Mac OS X’s Finder: Edit commands don’t work properly when editing file names in list view

Posted by Pierre Igot in: Macintosh
October 5th, 2006 • 10:06 am

The number of bugs that specifically affect the list view (“View as List” view mode) in Mac OS X’s Finder is simply astounding. I have reported on several of them over the years, and most of them are still there in Mac OS X today, as of version 10.4.8.

Here is another rather obvious one.

Normally, when you make a file/folder name editable in a Finder window, you can edit the file/folder name just like any other text field in any Mac OS X application. This means that you normally can use the basic “Edit” menu commands (“Cut,” “Copy,” “Paste,” etc.).

Here is what the “Edit” menu looks like, for example, when you have an editable file name in column view mode:

Editable file name in column view

And here is what the “Edit” menu looks like when you have an editable file name in icon view mode:

Editable file name in icon view

No problems here. The “Edit” menu has the expected commands available, and they also work as expected, i.e. you can select text in the editable name field and cut/copy/paste it.

Not so with the list view, unfortunately. Here’s what the “Edit” menu looks like when you have an editable file name in list view mode

Editable file name in list view

Here, even when only a word of text in the editable file name field is selected, the “Edit” menu still has a “Copy” command that reads, “Copy ‘File Name’ ,” indicating that the Finder is totally unaware that the current selection is no longer the entire file as a whole, but a single word of text inside the editable file name field.

Yet, if you try to use the “Copy” command to copy the selected text, it does actually work as expected, i.e. Mac OS X does indeed just copy the selected word to the Clipboard. So this particular problem is mostly “cosmetic.” The “Copy” command does work as expected; it just doesn’t read right in the “Edit” menu.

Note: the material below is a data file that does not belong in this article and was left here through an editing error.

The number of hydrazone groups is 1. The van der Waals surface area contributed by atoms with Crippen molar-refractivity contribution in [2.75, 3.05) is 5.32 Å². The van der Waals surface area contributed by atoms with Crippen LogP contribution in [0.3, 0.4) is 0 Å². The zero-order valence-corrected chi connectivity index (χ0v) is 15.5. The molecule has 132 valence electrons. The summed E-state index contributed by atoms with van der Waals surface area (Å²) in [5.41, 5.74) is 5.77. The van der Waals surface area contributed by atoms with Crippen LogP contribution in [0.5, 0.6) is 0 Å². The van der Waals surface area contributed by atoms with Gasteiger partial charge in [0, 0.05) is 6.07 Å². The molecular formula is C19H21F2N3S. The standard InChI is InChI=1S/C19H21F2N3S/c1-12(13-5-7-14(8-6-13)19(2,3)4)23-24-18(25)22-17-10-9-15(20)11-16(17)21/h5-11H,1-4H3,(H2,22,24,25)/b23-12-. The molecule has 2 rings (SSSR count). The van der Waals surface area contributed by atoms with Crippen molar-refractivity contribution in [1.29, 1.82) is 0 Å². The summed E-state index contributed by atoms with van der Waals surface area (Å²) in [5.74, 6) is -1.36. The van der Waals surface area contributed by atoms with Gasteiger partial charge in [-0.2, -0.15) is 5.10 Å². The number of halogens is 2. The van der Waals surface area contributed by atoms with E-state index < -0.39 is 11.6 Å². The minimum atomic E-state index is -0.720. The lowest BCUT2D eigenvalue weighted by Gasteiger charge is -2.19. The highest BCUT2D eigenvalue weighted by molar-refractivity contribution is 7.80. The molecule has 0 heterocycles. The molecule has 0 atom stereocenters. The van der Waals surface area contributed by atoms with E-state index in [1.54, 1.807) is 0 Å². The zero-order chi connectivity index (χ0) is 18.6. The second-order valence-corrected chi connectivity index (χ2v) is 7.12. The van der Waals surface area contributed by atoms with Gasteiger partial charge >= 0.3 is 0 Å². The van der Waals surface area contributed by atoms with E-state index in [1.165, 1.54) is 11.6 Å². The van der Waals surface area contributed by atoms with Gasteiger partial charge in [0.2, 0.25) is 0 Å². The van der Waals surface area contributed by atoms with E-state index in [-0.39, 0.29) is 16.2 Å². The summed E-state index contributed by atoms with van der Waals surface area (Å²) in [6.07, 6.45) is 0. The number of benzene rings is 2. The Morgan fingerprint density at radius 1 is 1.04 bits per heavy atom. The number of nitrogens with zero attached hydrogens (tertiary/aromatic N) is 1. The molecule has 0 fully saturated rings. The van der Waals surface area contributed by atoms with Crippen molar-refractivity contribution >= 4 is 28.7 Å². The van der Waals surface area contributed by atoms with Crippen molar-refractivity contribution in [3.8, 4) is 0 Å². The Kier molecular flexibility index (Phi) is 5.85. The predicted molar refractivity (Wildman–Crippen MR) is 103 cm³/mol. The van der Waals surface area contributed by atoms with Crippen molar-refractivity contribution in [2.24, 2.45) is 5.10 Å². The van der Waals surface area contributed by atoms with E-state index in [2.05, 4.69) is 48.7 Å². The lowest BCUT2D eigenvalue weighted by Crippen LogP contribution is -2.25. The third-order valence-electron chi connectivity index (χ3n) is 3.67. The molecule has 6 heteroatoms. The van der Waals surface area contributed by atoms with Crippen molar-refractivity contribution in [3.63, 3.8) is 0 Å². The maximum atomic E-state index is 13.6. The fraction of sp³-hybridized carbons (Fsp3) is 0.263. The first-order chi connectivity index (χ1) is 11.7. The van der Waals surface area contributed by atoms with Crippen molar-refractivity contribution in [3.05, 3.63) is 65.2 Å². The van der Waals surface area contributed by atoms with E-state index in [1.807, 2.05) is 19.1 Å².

Far more problematic is the fact that the “Cut” command is completely disabled and that you cannot use it at all. The keyboard shortcut command-X does nothing.

Strangely, the “Paste” command also appears to be disabled in the menu, but the keyboard shortcut command-V does work as expected.

It should also be noted that, in list view, you cannot use the Esc keyboard shortcut to exit the editable name mode without saving your changes. Whereas in column view, when you make changes to a file/folder name and then press the Esc key, the Finder exits the editable name mode without keeping the changes you just made (meaning that the Esc shortcut effectively works as a “Cancel” command, which it should), in list view, when you press the Esc key, the Finder exists the editable name mode but keeps the changes you’ve just made.

It is totally inconsistent (why should the behaviour be so different between the two view modes?) and it doesn’t make any sense. But that has been the way from the very beginning with the list view mode in Mac OS X. It really looks as if no one at Apple ever uses the list view mode. They certainly don’t ever seem to encounter the bugs that I encounter in that mode on a daily basis, and don’t seem to be interested in fixing any of these bugs.

I have no idea why the list view mode in Mac OS X’s Finder is treated so poorly by Apple’s engineers. It is, after all, a view mode that has very legitimate uses: you cannot sort files in any order other than the alphabetical order when you are in column view mode. There are many situations in real-world computing where you need to sort your files in another order: by date, by size, by kind, etc. And of course the list view mode also usually lets you see a far greater portion of the file/folder names, which is sometimes vital to identify a particular file.

Yet, after all these years, it still seems that Apple’s engineers want to punish us old-time Mac users for persisting in wanting to use this list view mode, even though these uses are perfectly legitimate. Why, Apple, why? What did we do to you to deserve this?

Comments are closed.

Leave a Reply

Comments are closed.